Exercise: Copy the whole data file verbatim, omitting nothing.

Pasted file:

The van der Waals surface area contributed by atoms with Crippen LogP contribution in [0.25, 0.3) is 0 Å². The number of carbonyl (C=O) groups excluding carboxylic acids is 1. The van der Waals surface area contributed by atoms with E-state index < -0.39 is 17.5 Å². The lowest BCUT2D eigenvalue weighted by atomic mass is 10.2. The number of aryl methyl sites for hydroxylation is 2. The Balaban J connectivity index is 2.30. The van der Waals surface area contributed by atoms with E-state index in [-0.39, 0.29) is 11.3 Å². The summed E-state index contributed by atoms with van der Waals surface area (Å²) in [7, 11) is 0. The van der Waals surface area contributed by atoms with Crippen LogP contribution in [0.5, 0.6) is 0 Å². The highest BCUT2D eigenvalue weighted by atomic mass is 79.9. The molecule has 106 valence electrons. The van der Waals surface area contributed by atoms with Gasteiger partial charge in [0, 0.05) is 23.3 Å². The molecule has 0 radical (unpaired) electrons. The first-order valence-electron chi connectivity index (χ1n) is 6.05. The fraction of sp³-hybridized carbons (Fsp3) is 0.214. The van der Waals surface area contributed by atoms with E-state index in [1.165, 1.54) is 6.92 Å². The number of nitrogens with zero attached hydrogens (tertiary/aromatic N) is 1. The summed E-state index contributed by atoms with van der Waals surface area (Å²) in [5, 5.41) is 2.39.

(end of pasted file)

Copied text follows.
The van der Waals surface area contributed by atoms with Crippen LogP contribution in [0.25, 0.3) is 0 Å². The number of carbonyl (C=O) groups excluding carboxylic acids is 1. The van der Waals surface area contributed by atoms with E-state index < -0.39 is 17.5 Å². The lowest BCUT2D eigenvalue weighted by atomic mass is 10.2. The number of aryl methyl sites for hydroxylation is 2. The Balaban J connectivity index is 2.30. The van der Waals surface area contributed by atoms with E-state index in [-0.39, 0.29) is 11.3 Å². The summed E-state index contributed by atoms with van der Waals surface area (Å²) in [7, 11) is 0. The van der Waals surface area contributed by atoms with Crippen LogP contribution in [0.5, 0.6) is 0 Å². The highest BCUT2D eigenvalue weighted by atomic mass is 79.9. The molecule has 106 valence electrons. The van der Waals surface area contributed by atoms with Gasteiger partial charge in [0, 0.05) is 23.3 Å². The molecule has 0 radical (unpaired) electrons. The first-order valence-electron chi connectivity index (χ1n) is 6.05. The fraction of sp³-hybridized carbons (Fsp3) is 0.214. The van der Waals surface area contributed by atoms with E-state index in [1.165, 1.54) is 6.92 Å². The number of nitrogens with zero attached hydrogens (tertiary/aromatic N) is 1. The summed E-state index contributed by atoms with van der Waals surface area (Å²) in [5, 5.41) is 2.39.